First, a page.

Beware Rapid HIV Testing in Late-Stage AIDS

Abigail Zuger, MD

Disclosures

AIDS Clinical Care 

Impaired antibody response in an AIDS patient compromised the accuracy of the test.

The OraQuick Advance Rapid HIV-1 Antibody Test has transformed HIV testing from a cumbersome process to a rapid while-you-wait affair. Unfortunately, the price of speed is accuracy: Recent reports have described false-negative results in early HIV infection (AIDS Clin Care Aug 20 2007) and a spate of false-positive results when the test is performed on oral secretions (AIDS Clin Care Jul 7 2008). A new case report now highlights the test's fallibility in late-stage AIDS.

A 28-year-old man came to a Michigan emergency room repeatedly during a 9-month period. Oral candidiasis was documented on three occasions. On two such occasions, the OraQuick HIV test was performed on oral swab samples; both were negative. Ultimately, the patient was hospitalized with confirmed Pneumocystis jirovecii pneumonia. OraQuick testing was again negative, but standard ELISA and Western blot tests confirmed HIV infection. The patient had a CD4 count of 4 cells/mm3 and a viral load >100,000 copies/mL; examination of his Western blot results showed a strong gp160 band, but other bands, including gp41, were very weak.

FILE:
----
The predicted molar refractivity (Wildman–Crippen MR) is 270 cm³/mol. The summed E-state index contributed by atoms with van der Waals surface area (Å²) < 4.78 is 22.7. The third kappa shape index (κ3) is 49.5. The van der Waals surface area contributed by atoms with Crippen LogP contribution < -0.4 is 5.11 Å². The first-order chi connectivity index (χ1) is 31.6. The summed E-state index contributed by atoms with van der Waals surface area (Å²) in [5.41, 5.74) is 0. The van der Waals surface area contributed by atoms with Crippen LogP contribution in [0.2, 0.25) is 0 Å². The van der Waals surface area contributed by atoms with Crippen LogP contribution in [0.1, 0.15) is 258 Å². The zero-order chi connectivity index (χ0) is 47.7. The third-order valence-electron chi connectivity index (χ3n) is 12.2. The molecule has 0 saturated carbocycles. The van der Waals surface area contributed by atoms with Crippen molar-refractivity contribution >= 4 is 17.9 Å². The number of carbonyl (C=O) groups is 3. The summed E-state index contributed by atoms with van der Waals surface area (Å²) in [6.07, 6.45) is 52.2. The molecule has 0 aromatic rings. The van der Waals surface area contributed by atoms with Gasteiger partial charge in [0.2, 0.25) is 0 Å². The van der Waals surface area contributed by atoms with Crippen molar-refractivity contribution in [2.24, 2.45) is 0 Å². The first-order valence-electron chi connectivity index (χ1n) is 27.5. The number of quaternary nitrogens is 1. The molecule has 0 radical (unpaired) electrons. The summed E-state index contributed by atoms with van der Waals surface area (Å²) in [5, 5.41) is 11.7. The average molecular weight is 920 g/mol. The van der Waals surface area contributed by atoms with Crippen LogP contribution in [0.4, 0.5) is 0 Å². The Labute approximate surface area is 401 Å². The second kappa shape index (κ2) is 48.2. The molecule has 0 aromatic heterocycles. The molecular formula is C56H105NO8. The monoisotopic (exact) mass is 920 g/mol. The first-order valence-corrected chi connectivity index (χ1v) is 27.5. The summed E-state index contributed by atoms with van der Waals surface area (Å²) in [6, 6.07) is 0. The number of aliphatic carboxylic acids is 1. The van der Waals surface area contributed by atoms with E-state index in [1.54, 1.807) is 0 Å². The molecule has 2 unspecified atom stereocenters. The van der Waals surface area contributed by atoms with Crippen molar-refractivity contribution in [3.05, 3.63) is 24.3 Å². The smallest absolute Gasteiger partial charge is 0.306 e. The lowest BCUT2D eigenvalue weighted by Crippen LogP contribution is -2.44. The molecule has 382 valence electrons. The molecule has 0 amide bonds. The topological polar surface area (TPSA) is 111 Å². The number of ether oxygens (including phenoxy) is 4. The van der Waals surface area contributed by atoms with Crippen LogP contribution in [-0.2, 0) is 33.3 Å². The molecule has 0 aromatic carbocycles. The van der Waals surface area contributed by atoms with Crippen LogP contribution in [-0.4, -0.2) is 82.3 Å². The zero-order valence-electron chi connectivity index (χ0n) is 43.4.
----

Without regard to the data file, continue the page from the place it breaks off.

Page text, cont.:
Because the OraQuick test contains only a single glycoprotein antigen (anti-gp41), it will not identify HIV-infected individuals who fail to mount a substantial response to that particular antigen. These individuals may include the newly infected as well as persons with such late-stage infection that their antibody responses to HIV have been compromised by the infection itself. The bottom line: When clinical signs point to HIV infection, do not be deterred by a negative rapid test. Assume that this testing may be fallible and proceed to the gold-standard ELISA and Western blot tests as well as measurement of viral load.

— Abigail Zuger, MD


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